Dr. McMillan tailors graft choices to the individual based upon his or her needs. Recovery after ACL reconstruction can be lengthy, and it may take up to six months before an athlete is ready to return to his or her sport. Every tear and patient is different; however, most ACL reconstructions can be performed arthroscopically. For more information on arthroscopic surgery please see “What is arthroscopic surgery?”

Torn Meniscus

The meniscus is a crescent shaped cartilage that acts as a shock absorber between the femur (thigh bone) and tibia (shin bone). Each knee has two menisci: medial (inner) and lateral (outer). There is an additional type of cartilage in the knee joint called articular cartilage. This is a smooth, white glistening surface that covers the ends of the bones. The articular cartilage provides lubrication and as a result, there is very little friction when the joint moves. Either by degenerative wear and tear or an acute injury these cartilages can tear and cause pain. Acute injuries resulting in meniscal tears often cause damage to other structures in the knee, such as ACL tears.

ACL tears are associated with squatting and twisting motions as well as direct impact to the knee, like in a tackle. Athletes who are most susceptible to ACL tears are those who play contact sports like; football, basketball, soccer, field and ice hockey.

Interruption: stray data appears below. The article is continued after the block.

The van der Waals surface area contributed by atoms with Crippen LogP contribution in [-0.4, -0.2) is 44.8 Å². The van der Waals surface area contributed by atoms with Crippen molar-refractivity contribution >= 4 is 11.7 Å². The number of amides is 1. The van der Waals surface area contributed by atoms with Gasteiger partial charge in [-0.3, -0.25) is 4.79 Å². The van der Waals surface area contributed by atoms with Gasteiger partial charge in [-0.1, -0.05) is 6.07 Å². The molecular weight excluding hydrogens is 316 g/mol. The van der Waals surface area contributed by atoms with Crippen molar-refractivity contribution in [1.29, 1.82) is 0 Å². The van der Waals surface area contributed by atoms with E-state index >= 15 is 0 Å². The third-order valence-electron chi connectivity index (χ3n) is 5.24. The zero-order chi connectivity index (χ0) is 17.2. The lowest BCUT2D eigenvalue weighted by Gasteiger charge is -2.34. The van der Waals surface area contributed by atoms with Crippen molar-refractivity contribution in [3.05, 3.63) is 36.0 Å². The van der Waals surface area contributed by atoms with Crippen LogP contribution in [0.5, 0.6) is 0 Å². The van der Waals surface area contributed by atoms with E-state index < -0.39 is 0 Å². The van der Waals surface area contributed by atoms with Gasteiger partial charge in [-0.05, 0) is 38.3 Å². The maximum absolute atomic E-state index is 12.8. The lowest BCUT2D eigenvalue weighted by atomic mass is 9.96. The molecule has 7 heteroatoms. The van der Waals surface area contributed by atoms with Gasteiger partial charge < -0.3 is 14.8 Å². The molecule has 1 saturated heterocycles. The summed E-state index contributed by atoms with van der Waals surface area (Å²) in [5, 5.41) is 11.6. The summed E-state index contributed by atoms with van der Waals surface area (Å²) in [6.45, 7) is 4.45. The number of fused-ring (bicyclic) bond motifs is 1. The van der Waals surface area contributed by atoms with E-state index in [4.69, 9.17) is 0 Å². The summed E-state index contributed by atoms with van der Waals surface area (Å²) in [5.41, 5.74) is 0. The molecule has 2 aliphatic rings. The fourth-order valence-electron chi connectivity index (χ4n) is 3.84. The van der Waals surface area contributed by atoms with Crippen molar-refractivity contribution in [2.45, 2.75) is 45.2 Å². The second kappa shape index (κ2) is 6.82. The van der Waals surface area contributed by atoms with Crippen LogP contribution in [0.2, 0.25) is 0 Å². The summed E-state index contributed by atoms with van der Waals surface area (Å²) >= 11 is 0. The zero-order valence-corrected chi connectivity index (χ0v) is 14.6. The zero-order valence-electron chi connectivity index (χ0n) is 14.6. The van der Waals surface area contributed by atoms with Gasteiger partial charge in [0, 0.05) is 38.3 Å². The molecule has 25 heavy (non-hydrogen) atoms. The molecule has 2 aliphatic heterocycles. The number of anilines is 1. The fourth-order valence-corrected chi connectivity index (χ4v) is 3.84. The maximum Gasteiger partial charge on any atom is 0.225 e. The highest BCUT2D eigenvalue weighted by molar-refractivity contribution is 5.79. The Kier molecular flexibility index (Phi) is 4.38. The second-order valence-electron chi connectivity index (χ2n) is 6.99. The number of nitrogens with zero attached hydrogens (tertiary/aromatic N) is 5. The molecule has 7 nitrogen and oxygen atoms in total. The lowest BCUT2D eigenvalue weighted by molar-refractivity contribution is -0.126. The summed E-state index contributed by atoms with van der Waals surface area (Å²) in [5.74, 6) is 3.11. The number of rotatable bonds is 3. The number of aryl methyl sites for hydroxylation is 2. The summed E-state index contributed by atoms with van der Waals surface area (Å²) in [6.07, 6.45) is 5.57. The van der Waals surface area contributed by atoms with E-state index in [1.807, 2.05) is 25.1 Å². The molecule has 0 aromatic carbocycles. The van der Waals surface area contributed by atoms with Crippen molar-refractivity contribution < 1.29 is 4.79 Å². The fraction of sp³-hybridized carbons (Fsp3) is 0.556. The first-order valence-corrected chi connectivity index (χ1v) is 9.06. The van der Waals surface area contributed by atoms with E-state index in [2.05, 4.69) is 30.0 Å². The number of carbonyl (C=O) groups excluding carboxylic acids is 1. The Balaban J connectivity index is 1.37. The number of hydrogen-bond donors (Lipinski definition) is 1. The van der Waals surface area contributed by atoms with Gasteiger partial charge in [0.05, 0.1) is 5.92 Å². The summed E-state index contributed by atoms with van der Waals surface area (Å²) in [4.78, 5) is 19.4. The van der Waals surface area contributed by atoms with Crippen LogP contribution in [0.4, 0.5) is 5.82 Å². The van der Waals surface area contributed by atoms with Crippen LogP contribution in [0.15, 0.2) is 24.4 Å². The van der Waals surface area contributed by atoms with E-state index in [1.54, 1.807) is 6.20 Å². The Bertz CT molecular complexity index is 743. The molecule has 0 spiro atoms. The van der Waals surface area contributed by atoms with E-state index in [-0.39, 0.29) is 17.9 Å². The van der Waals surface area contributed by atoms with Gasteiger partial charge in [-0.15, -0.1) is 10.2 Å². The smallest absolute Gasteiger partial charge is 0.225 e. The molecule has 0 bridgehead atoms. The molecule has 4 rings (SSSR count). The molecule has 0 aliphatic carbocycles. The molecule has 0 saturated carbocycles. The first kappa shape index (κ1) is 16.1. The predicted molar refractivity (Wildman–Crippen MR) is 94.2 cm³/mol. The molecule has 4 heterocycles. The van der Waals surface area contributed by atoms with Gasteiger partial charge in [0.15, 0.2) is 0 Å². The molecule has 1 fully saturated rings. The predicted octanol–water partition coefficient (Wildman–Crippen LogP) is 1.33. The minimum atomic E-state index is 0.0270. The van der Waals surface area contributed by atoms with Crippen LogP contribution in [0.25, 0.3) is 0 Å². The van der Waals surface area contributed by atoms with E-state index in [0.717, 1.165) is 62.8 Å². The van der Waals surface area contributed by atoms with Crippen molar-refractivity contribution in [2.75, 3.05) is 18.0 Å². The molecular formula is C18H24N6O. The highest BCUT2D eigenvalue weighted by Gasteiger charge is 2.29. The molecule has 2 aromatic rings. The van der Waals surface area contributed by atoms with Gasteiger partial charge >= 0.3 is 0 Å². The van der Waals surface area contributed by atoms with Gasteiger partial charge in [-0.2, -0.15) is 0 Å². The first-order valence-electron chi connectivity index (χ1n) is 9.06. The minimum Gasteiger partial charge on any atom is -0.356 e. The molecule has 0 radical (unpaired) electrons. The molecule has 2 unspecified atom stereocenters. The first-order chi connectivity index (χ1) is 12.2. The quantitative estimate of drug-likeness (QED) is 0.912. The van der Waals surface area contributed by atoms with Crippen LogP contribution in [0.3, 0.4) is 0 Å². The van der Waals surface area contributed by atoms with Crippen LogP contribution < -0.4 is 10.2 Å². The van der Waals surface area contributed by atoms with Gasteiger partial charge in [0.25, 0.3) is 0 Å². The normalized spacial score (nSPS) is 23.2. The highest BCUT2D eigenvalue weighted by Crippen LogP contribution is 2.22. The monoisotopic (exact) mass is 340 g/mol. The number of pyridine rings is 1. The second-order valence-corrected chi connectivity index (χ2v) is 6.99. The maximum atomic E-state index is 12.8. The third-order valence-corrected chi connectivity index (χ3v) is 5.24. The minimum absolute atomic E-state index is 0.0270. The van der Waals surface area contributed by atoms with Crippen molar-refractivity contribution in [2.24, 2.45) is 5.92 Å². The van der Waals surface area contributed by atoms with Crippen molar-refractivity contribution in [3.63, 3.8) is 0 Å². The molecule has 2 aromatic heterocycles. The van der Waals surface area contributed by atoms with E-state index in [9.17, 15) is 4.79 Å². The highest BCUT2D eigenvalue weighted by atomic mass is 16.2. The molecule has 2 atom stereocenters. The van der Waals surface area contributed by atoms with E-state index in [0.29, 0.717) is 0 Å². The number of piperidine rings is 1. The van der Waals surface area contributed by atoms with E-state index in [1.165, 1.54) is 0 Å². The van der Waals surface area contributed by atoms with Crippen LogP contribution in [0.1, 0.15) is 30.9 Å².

Symptoms
– Popping: sensation when the injury occurs
– Stiffness: increases 2-3 days after injury
– Swelling: increases 2-3 days after injury
– Catching sensation
– Weakness
– Decreased range of motion
– Pain with:
– Daily activity
– Walking
– Bending the knee
– Sleeping on the affected side

If your symptoms last longer than 2 weeks and interfere with daily activity you should consult your primary doctor for a referral.

Your Appointment with Dr. McMillan

During your appointment Dr. McMillan will perform a physical exam to test your knee’s range of motion and your leg strength. You may also get X-rays in the office and set up an MRI to diagnose the cause of your pain. Once the results of your MRI come back, Dr. McMillan will map out your treatment options and help you decide of the course of action that is best for you.

Dr. McMillan examining a patient’s range of motion in the knee joint.

Treatment

Non-surgical:
Treatment will depend on the size, shape, and location of your tear, some tears can heal with non-surgical treatment.

– Rest
– Bracing: Bracing provides compression which reduces swelling.
– Medication: Non-steroidal anti-inflammatories to minimize swelling and pain.
– Physical Therapy: Strengthening your knee will help relieve pain and prevent further injury. You will also work on stretches to help regaining mobility.
– Injections: If the other non-surgical treatments fail Dr. McMillan can use injections to help reduce pain.
– Steroid Injection (Cortisone): Has been proven to be very effective at reducing inflammation and pain.
– Platelet Rich Plasma (PRP): Your own blood is used to extract plasma platelets, which are then injected into your hip joint. These platelets stimulate the body to repair itself.